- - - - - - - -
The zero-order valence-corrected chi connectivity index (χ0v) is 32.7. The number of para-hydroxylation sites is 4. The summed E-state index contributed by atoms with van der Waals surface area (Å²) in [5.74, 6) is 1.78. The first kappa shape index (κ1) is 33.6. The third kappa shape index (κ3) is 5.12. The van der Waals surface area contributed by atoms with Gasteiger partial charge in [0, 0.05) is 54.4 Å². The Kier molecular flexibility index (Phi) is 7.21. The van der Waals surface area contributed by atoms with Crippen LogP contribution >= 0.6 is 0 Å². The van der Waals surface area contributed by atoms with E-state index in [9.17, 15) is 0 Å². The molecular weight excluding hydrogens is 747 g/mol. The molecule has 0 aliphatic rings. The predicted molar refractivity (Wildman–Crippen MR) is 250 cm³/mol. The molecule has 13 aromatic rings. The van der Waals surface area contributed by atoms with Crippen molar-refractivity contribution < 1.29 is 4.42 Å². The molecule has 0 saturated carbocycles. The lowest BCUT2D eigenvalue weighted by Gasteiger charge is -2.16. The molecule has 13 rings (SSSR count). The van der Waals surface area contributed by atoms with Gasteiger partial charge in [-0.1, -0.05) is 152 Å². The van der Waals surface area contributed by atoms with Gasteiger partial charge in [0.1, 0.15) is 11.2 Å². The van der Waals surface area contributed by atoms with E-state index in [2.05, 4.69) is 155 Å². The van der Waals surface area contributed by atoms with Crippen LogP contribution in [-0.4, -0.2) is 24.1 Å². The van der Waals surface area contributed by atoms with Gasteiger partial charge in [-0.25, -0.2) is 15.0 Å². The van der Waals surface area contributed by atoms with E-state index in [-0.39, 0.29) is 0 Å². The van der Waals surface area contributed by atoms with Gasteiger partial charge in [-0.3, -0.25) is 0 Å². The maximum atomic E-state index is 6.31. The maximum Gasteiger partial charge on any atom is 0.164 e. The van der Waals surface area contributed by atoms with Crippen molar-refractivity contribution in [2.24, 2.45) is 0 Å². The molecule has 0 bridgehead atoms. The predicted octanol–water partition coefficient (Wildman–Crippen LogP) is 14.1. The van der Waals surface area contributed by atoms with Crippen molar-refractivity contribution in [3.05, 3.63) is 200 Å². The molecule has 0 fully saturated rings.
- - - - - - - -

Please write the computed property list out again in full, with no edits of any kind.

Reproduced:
The zero-order valence-corrected chi connectivity index (χ0v) is 32.7. The number of para-hydroxylation sites is 4. The summed E-state index contributed by atoms with van der Waals surface area (Å²) in [5.74, 6) is 1.78. The first kappa shape index (κ1) is 33.6. The third kappa shape index (κ3) is 5.12. The van der Waals surface area contributed by atoms with Gasteiger partial charge in [0, 0.05) is 54.4 Å². The Kier molecular flexibility index (Phi) is 7.21. The van der Waals surface area contributed by atoms with Crippen LogP contribution >= 0.6 is 0 Å². The van der Waals surface area contributed by atoms with E-state index in [9.17, 15) is 0 Å². The molecular weight excluding hydrogens is 747 g/mol. The molecule has 0 aliphatic rings. The predicted molar refractivity (Wildman–Crippen MR) is 250 cm³/mol. The molecule has 13 aromatic rings. The van der Waals surface area contributed by atoms with Crippen molar-refractivity contribution < 1.29 is 4.42 Å². The molecule has 0 saturated carbocycles. The lowest BCUT2D eigenvalue weighted by Gasteiger charge is -2.16. The molecule has 13 rings (SSSR count). The van der Waals surface area contributed by atoms with Gasteiger partial charge in [-0.1, -0.05) is 152 Å². The van der Waals surface area contributed by atoms with Gasteiger partial charge in [0.1, 0.15) is 11.2 Å². The van der Waals surface area contributed by atoms with E-state index in [2.05, 4.69) is 155 Å². The van der Waals surface area contributed by atoms with Crippen LogP contribution in [-0.4, -0.2) is 24.1 Å². The van der Waals surface area contributed by atoms with Gasteiger partial charge in [-0.25, -0.2) is 15.0 Å². The van der Waals surface area contributed by atoms with E-state index in [-0.39, 0.29) is 0 Å². The van der Waals surface area contributed by atoms with Gasteiger partial charge in [-0.3, -0.25) is 0 Å². The maximum atomic E-state index is 6.31. The maximum Gasteiger partial charge on any atom is 0.164 e. The van der Waals surface area contributed by atoms with Crippen molar-refractivity contribution in [2.24, 2.45) is 0 Å². The molecule has 0 bridgehead atoms. The predicted octanol–water partition coefficient (Wildman–Crippen LogP) is 14.1. The van der Waals surface area contributed by atoms with Crippen molar-refractivity contribution in [3.05, 3.63) is 200 Å². The molecule has 0 fully saturated rings.